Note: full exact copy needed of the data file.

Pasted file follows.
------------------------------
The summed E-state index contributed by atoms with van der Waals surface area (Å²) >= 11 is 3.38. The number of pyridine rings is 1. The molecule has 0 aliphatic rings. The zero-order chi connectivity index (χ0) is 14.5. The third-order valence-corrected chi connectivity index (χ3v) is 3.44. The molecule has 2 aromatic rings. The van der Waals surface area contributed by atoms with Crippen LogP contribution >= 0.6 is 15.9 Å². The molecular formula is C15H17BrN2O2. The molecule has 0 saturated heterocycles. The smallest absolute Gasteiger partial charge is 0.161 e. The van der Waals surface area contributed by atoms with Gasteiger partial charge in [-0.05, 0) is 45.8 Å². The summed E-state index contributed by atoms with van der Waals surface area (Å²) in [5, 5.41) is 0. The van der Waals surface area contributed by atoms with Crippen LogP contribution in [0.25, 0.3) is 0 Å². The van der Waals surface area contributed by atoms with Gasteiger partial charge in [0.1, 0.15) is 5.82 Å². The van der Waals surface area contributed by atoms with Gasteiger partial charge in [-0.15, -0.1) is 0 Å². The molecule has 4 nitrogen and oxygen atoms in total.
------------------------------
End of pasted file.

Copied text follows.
The summed E-state index contributed by atoms with van der Waals surface area (Å²) >= 11 is 3.38. The number of pyridine rings is 1. The molecule has 0 aliphatic rings. The zero-order chi connectivity index (χ0) is 14.5. The third-order valence-corrected chi connectivity index (χ3v) is 3.44. The molecule has 2 aromatic rings. The van der Waals surface area contributed by atoms with Crippen LogP contribution >= 0.6 is 15.9 Å². The molecular formula is C15H17BrN2O2. The molecule has 0 saturated heterocycles. The smallest absolute Gasteiger partial charge is 0.161 e. The van der Waals surface area contributed by atoms with Gasteiger partial charge in [-0.05, 0) is 45.8 Å². The summed E-state index contributed by atoms with van der Waals surface area (Å²) in [5, 5.41) is 0. The van der Waals surface area contributed by atoms with Crippen LogP contribution in [0.25, 0.3) is 0 Å². The van der Waals surface area contributed by atoms with Gasteiger partial charge in [0.1, 0.15) is 5.82 Å². The van der Waals surface area contributed by atoms with Gasteiger partial charge in [-0.15, -0.1) is 0 Å². The molecule has 4 nitrogen and oxygen atoms in total.